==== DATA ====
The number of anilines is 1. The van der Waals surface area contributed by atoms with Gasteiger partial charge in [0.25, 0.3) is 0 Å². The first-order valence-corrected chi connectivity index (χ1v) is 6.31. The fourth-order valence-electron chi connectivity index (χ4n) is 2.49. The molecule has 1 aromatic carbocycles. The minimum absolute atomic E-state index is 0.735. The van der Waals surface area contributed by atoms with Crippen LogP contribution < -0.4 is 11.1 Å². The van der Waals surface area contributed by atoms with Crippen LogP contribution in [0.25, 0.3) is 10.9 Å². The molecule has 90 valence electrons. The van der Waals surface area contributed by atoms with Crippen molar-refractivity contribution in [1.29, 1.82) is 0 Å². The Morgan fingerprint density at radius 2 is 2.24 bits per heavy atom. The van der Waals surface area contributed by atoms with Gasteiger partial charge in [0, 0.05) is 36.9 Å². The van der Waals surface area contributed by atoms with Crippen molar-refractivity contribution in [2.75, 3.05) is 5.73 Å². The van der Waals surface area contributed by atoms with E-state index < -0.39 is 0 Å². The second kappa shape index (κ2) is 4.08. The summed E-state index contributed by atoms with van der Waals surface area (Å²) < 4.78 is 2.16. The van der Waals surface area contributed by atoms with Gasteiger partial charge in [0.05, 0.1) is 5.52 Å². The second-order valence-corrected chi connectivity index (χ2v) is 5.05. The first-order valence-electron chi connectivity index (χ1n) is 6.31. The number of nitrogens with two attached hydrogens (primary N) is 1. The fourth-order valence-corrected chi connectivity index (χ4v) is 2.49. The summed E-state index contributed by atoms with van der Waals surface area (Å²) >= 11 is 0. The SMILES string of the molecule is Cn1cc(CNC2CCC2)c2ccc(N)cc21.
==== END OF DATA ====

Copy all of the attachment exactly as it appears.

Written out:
The number of anilines is 1. The van der Waals surface area contributed by atoms with Gasteiger partial charge in [0.25, 0.3) is 0 Å². The first-order valence-corrected chi connectivity index (χ1v) is 6.31. The fourth-order valence-electron chi connectivity index (χ4n) is 2.49. The molecule has 1 aromatic carbocycles. The minimum absolute atomic E-state index is 0.735. The van der Waals surface area contributed by atoms with Crippen LogP contribution < -0.4 is 11.1 Å². The van der Waals surface area contributed by atoms with Crippen LogP contribution in [0.25, 0.3) is 10.9 Å². The molecule has 90 valence electrons. The van der Waals surface area contributed by atoms with Crippen molar-refractivity contribution in [1.29, 1.82) is 0 Å². The Morgan fingerprint density at radius 2 is 2.24 bits per heavy atom. The van der Waals surface area contributed by atoms with Gasteiger partial charge in [0, 0.05) is 36.9 Å². The van der Waals surface area contributed by atoms with Crippen molar-refractivity contribution in [2.75, 3.05) is 5.73 Å². The van der Waals surface area contributed by atoms with E-state index < -0.39 is 0 Å². The second kappa shape index (κ2) is 4.08. The summed E-state index contributed by atoms with van der Waals surface area (Å²) < 4.78 is 2.16. The van der Waals surface area contributed by atoms with Gasteiger partial charge in [0.05, 0.1) is 5.52 Å². The second-order valence-corrected chi connectivity index (χ2v) is 5.05. The first-order valence-electron chi connectivity index (χ1n) is 6.31. The number of nitrogens with two attached hydrogens (primary N) is 1. The fourth-order valence-corrected chi connectivity index (χ4v) is 2.49. The summed E-state index contributed by atoms with van der Waals surface area (Å²) >= 11 is 0. The SMILES string of the molecule is Cn1cc(CNC2CCC2)c2ccc(N)cc21.